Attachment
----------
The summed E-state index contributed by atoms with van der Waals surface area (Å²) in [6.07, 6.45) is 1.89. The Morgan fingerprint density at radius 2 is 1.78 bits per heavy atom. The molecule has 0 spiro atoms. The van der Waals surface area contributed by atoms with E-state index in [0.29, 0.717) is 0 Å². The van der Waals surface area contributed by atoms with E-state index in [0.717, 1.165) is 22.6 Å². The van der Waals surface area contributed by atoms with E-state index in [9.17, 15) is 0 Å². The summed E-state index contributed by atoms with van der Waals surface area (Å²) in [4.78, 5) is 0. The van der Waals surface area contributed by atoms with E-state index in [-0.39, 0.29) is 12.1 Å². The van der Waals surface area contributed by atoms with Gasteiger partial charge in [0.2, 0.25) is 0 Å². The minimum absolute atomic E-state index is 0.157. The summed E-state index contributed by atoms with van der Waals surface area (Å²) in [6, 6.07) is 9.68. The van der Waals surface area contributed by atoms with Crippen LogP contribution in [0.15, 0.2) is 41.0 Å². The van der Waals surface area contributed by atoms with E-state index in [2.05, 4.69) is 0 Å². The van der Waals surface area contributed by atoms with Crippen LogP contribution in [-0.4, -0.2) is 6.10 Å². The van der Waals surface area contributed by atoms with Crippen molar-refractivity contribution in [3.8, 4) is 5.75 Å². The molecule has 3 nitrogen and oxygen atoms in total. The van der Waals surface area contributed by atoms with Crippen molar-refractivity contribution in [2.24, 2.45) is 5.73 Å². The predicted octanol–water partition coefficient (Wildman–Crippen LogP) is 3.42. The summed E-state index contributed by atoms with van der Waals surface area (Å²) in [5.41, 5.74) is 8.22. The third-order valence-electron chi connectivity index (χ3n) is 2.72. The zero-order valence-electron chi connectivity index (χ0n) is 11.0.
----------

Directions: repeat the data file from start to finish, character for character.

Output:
The summed E-state index contributed by atoms with van der Waals surface area (Å²) in [6.07, 6.45) is 1.89. The Morgan fingerprint density at radius 2 is 1.78 bits per heavy atom. The molecule has 0 spiro atoms. The van der Waals surface area contributed by atoms with E-state index in [0.29, 0.717) is 0 Å². The van der Waals surface area contributed by atoms with E-state index in [0.717, 1.165) is 22.6 Å². The van der Waals surface area contributed by atoms with E-state index in [9.17, 15) is 0 Å². The summed E-state index contributed by atoms with van der Waals surface area (Å²) in [4.78, 5) is 0. The van der Waals surface area contributed by atoms with E-state index in [-0.39, 0.29) is 12.1 Å². The van der Waals surface area contributed by atoms with Gasteiger partial charge in [0.2, 0.25) is 0 Å². The minimum absolute atomic E-state index is 0.157. The summed E-state index contributed by atoms with van der Waals surface area (Å²) in [6, 6.07) is 9.68. The van der Waals surface area contributed by atoms with Crippen LogP contribution in [0.15, 0.2) is 41.0 Å². The van der Waals surface area contributed by atoms with E-state index in [2.05, 4.69) is 0 Å². The van der Waals surface area contributed by atoms with Crippen LogP contribution in [-0.4, -0.2) is 6.10 Å². The van der Waals surface area contributed by atoms with Crippen molar-refractivity contribution in [3.8, 4) is 5.75 Å². The molecule has 3 nitrogen and oxygen atoms in total. The van der Waals surface area contributed by atoms with Crippen molar-refractivity contribution in [2.24, 2.45) is 5.73 Å². The predicted octanol–water partition coefficient (Wildman–Crippen LogP) is 3.42. The summed E-state index contributed by atoms with van der Waals surface area (Å²) in [5.41, 5.74) is 8.22. The third-order valence-electron chi connectivity index (χ3n) is 2.72. The zero-order valence-electron chi connectivity index (χ0n) is 11.0.